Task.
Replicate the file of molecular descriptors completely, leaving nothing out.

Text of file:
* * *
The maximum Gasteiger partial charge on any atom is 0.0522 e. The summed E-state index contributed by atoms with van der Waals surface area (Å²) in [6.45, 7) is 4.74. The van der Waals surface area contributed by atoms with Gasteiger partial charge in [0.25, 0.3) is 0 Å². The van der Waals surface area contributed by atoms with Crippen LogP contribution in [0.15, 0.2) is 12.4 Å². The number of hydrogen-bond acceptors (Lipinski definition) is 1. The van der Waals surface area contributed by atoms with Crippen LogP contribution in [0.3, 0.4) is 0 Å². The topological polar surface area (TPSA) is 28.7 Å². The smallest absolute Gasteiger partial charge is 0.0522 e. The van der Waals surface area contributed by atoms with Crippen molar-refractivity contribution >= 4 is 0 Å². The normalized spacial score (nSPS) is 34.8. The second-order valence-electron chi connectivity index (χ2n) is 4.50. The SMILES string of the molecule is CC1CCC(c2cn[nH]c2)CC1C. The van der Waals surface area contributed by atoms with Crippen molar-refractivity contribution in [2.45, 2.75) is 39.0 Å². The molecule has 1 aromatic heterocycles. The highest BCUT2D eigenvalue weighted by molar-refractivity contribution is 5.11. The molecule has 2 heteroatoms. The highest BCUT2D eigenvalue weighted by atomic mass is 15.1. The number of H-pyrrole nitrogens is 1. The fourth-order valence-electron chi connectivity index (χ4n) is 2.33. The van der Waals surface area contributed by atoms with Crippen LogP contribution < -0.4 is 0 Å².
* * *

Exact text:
The maximum Gasteiger partial charge on any atom is 0.0522 e. The summed E-state index contributed by atoms with van der Waals surface area (Å²) in [6.45, 7) is 4.74. The van der Waals surface area contributed by atoms with Gasteiger partial charge in [0.25, 0.3) is 0 Å². The van der Waals surface area contributed by atoms with Crippen LogP contribution in [0.15, 0.2) is 12.4 Å². The number of hydrogen-bond acceptors (Lipinski definition) is 1. The van der Waals surface area contributed by atoms with Crippen LogP contribution in [0.3, 0.4) is 0 Å². The topological polar surface area (TPSA) is 28.7 Å². The smallest absolute Gasteiger partial charge is 0.0522 e. The van der Waals surface area contributed by atoms with Crippen molar-refractivity contribution >= 4 is 0 Å². The normalized spacial score (nSPS) is 34.8. The second-order valence-electron chi connectivity index (χ2n) is 4.50. The SMILES string of the molecule is CC1CCC(c2cn[nH]c2)CC1C. The van der Waals surface area contributed by atoms with Crippen molar-refractivity contribution in [2.45, 2.75) is 39.0 Å². The molecule has 1 aromatic heterocycles. The highest BCUT2D eigenvalue weighted by molar-refractivity contribution is 5.11. The molecule has 2 heteroatoms. The highest BCUT2D eigenvalue weighted by atomic mass is 15.1. The number of H-pyrrole nitrogens is 1. The fourth-order valence-electron chi connectivity index (χ4n) is 2.33. The van der Waals surface area contributed by atoms with Crippen LogP contribution < -0.4 is 0 Å².